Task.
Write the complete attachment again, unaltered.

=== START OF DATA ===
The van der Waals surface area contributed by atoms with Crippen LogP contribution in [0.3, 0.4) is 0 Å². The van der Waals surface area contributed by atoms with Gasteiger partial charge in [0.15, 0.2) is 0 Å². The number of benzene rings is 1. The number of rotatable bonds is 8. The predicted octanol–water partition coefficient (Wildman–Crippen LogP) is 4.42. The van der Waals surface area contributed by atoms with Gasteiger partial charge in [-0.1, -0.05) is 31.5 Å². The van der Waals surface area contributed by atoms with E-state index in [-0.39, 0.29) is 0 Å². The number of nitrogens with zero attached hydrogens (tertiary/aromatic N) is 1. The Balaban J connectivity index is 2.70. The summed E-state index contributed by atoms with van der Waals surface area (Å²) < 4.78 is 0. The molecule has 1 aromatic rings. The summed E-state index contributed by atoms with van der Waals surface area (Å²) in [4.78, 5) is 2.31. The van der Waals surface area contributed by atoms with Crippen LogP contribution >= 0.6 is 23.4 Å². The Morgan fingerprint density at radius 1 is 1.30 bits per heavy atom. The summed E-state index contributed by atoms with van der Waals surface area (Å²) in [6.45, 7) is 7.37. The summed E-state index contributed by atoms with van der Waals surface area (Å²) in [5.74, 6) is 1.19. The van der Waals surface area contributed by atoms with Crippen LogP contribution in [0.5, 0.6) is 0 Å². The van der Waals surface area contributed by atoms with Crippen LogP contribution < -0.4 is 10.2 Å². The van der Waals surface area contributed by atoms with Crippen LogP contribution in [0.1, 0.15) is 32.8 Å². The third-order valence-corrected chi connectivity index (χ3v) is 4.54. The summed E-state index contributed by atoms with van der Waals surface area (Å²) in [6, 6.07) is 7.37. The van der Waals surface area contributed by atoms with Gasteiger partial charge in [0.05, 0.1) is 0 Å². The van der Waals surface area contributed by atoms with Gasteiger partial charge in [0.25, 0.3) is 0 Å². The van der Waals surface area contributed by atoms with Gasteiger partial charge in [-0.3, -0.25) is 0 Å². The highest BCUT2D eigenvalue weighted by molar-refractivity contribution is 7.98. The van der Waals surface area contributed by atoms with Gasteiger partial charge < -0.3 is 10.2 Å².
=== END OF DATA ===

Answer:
The van der Waals surface area contributed by atoms with Crippen LogP contribution in [0.3, 0.4) is 0 Å². The van der Waals surface area contributed by atoms with Gasteiger partial charge in [0.15, 0.2) is 0 Å². The number of benzene rings is 1. The number of rotatable bonds is 8. The predicted octanol–water partition coefficient (Wildman–Crippen LogP) is 4.42. The van der Waals surface area contributed by atoms with Gasteiger partial charge in [-0.1, -0.05) is 31.5 Å². The van der Waals surface area contributed by atoms with E-state index in [-0.39, 0.29) is 0 Å². The number of nitrogens with zero attached hydrogens (tertiary/aromatic N) is 1. The Balaban J connectivity index is 2.70. The summed E-state index contributed by atoms with van der Waals surface area (Å²) < 4.78 is 0. The molecule has 1 aromatic rings. The summed E-state index contributed by atoms with van der Waals surface area (Å²) in [4.78, 5) is 2.31. The van der Waals surface area contributed by atoms with Crippen LogP contribution >= 0.6 is 23.4 Å². The Morgan fingerprint density at radius 1 is 1.30 bits per heavy atom. The summed E-state index contributed by atoms with van der Waals surface area (Å²) in [6.45, 7) is 7.37. The summed E-state index contributed by atoms with van der Waals surface area (Å²) in [5.74, 6) is 1.19. The van der Waals surface area contributed by atoms with Crippen LogP contribution in [0.5, 0.6) is 0 Å². The van der Waals surface area contributed by atoms with Crippen LogP contribution < -0.4 is 10.2 Å². The van der Waals surface area contributed by atoms with Crippen LogP contribution in [0.1, 0.15) is 32.8 Å². The third-order valence-corrected chi connectivity index (χ3v) is 4.54. The summed E-state index contributed by atoms with van der Waals surface area (Å²) in [6, 6.07) is 7.37. The van der Waals surface area contributed by atoms with Gasteiger partial charge in [0.05, 0.1) is 0 Å². The van der Waals surface area contributed by atoms with Gasteiger partial charge in [0.25, 0.3) is 0 Å². The van der Waals surface area contributed by atoms with Gasteiger partial charge in [-0.3, -0.25) is 0 Å². The highest BCUT2D eigenvalue weighted by molar-refractivity contribution is 7.98. The van der Waals surface area contributed by atoms with Gasteiger partial charge < -0.3 is 10.2 Å².